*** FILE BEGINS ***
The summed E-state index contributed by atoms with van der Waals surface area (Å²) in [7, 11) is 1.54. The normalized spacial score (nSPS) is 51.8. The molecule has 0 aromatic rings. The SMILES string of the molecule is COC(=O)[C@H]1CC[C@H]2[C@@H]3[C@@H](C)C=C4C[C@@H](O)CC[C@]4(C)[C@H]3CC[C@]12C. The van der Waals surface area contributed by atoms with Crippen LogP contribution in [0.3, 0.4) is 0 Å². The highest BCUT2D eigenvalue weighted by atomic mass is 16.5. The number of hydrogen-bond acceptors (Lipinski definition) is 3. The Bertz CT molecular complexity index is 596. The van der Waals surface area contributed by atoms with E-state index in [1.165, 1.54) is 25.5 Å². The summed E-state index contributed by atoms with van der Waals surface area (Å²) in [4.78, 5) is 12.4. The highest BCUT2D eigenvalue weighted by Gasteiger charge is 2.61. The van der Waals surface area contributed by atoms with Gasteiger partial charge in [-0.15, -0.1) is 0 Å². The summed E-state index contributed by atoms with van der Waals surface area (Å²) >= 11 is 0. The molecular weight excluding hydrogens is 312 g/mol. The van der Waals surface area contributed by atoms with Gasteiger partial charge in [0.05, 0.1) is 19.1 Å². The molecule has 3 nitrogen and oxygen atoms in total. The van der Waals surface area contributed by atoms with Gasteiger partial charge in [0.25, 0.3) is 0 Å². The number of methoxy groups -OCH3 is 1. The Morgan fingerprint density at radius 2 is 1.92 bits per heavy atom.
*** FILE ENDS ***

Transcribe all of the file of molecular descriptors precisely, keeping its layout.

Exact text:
The summed E-state index contributed by atoms with van der Waals surface area (Å²) in [7, 11) is 1.54. The normalized spacial score (nSPS) is 51.8. The molecule has 0 aromatic rings. The SMILES string of the molecule is COC(=O)[C@H]1CC[C@H]2[C@@H]3[C@@H](C)C=C4C[C@@H](O)CC[C@]4(C)[C@H]3CC[C@]12C. The van der Waals surface area contributed by atoms with Crippen LogP contribution in [0.3, 0.4) is 0 Å². The highest BCUT2D eigenvalue weighted by atomic mass is 16.5. The number of hydrogen-bond acceptors (Lipinski definition) is 3. The Bertz CT molecular complexity index is 596. The van der Waals surface area contributed by atoms with E-state index in [1.165, 1.54) is 25.5 Å². The summed E-state index contributed by atoms with van der Waals surface area (Å²) in [4.78, 5) is 12.4. The highest BCUT2D eigenvalue weighted by Gasteiger charge is 2.61. The van der Waals surface area contributed by atoms with Gasteiger partial charge in [-0.15, -0.1) is 0 Å². The summed E-state index contributed by atoms with van der Waals surface area (Å²) >= 11 is 0. The molecular weight excluding hydrogens is 312 g/mol. The van der Waals surface area contributed by atoms with Gasteiger partial charge in [0.05, 0.1) is 19.1 Å². The molecule has 3 nitrogen and oxygen atoms in total. The van der Waals surface area contributed by atoms with Gasteiger partial charge in [0.25, 0.3) is 0 Å². The number of methoxy groups -OCH3 is 1. The Morgan fingerprint density at radius 2 is 1.92 bits per heavy atom.